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Re: Question regarding XFS on LVM over hardware RAID.

To: "C. Morgan Hamill" <chamill@xxxxxxxxxxxx>, xfs <xfs@xxxxxxxxxxx>
Subject: Re: Question regarding XFS on LVM over hardware RAID.
From: Stan Hoeppner <stan@xxxxxxxxxxxxxxxxx>
Date: Tue, 18 Feb 2014 17:07:24 -0600
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In-reply-to: <1392748390-sup-1943@xxxxxxxxxxxxxxx>
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On 2/18/2014 1:44 PM, C. Morgan Hamill wrote:
> Howdy, sorry for digging up this thread, but I've run into an issue
> again, and am looking for advice.
> 
> Excerpts from Stan Hoeppner's message of 2014-02-04 03:00:54 -0500:
>> After a little digging and thinking this through...
>>
>> The default PE size is 4MB but up to 16GB with LVM1, and apparently
>> unlimited size with LVM2.  It can be a few thousand times larger than
>> any sane stripe width.  This makes it pretty clear that PEs exist
>> strictly for volume management operations, used by the LVM tools, but
>> have no relationship to regular write IOs.  Thus the PE size need not
>> match nor be evenly divisible by the stripe width.  It's not part of the
>> alignment equation.
> 
> So in the course of actually going about this, I realized that this
> actually is not true (I think).

Two different issues.

> Logical volumes can only have sizes that are multiple of the physical
> extent size (by definition, really), and so there's no way to have
> logical volumes end on a multiple of the array's stripe width, given my
> stripe width of 9216s, there doesn't seem to be an abundance of integer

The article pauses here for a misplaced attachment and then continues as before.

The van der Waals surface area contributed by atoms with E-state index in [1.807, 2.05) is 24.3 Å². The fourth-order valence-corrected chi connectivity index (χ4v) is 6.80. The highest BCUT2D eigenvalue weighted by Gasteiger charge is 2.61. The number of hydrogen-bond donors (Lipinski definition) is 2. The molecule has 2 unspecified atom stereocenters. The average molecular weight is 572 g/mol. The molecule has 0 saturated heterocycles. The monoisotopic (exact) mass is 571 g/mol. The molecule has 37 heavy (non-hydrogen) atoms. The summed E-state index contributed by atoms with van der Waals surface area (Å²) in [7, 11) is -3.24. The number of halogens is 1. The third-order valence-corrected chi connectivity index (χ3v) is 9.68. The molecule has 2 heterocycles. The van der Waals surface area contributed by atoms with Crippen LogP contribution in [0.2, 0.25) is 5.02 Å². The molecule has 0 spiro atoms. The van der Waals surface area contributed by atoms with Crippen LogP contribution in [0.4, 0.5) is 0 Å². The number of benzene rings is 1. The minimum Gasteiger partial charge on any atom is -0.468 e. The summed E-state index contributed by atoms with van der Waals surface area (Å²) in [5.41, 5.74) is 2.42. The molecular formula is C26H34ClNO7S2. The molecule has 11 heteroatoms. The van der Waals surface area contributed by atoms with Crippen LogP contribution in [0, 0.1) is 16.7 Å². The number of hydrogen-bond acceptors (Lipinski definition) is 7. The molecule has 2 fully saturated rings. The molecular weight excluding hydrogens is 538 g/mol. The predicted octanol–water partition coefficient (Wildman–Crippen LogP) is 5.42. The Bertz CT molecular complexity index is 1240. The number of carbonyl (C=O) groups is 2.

> solutions to 2^n mod 9216 = 0.
> 
> So my question is, then, does it matter if logical volumes (or, really,
> XFS file systems) actually end right on a multiple of the stripe width,
> or only that it _begin_ on a multiple of it (leaving a bit of dead space
> before the next logical volume)?

Create each LV starting on a stripe boundary.  There will be some
unallocated space between LVs.  Use the mkfs.xfs -d size= option to
create your filesystems inside of each LV such that the filesystem total
size is evenly divisible by the stripe width.  This results in an
additional small amount of unallocated space within, and at the end of,
each LV.

It's nice if you can line everything up, but when using RAID6 and one or
two bays for hot spares, one rarely ends up with 8 or 16 data spindles.

> If not, I'll tweak things to ensure my stripe width is a power of 2.

That's not possible with 12 data spindles per RAID, not possible with 42
drives in 3 chassis.  Not without a bunch of idle drives.

I still don't understand why you believe you need LVM in the mix, and
more than one filesystem.

>  - I need to expose, in the end, three-ish (two or four would be OK)
>    filesystems to the backup software, which should come fairly close
>    to minimizing the effects of the archive maintenance jobs integrity
>    checks, mostly).  CrashPlan will spawn 2 jobs per store point, so
>    a max of 8 at any given time should be a nice balance between
>    under-utilizing and saturating the IO.

Backup software is unaware of mount points.  It uses paths just like
every other program.  The number of XFS filesystems is irrelevant to
"minimizing the effects of the archive maintenance jobs".  You cannot
bog down XFS.  You will bog down the drives no matter how many
filesystems when using RAID60.

Here is what you should do:

Format the RAID60 directly with XFS.  Create 3 or 4 directories for
CrashPlan to use as its "store points".  If you need to expand in the
future, as I said previously, simply add another 14 drive RAID6 chassis,
format it directly with XFS, mount it at an appropriate place in the
directory tree and give that path to CrashPlan.  Does it have a limit on
the number of "store points"?

-- 
Stan


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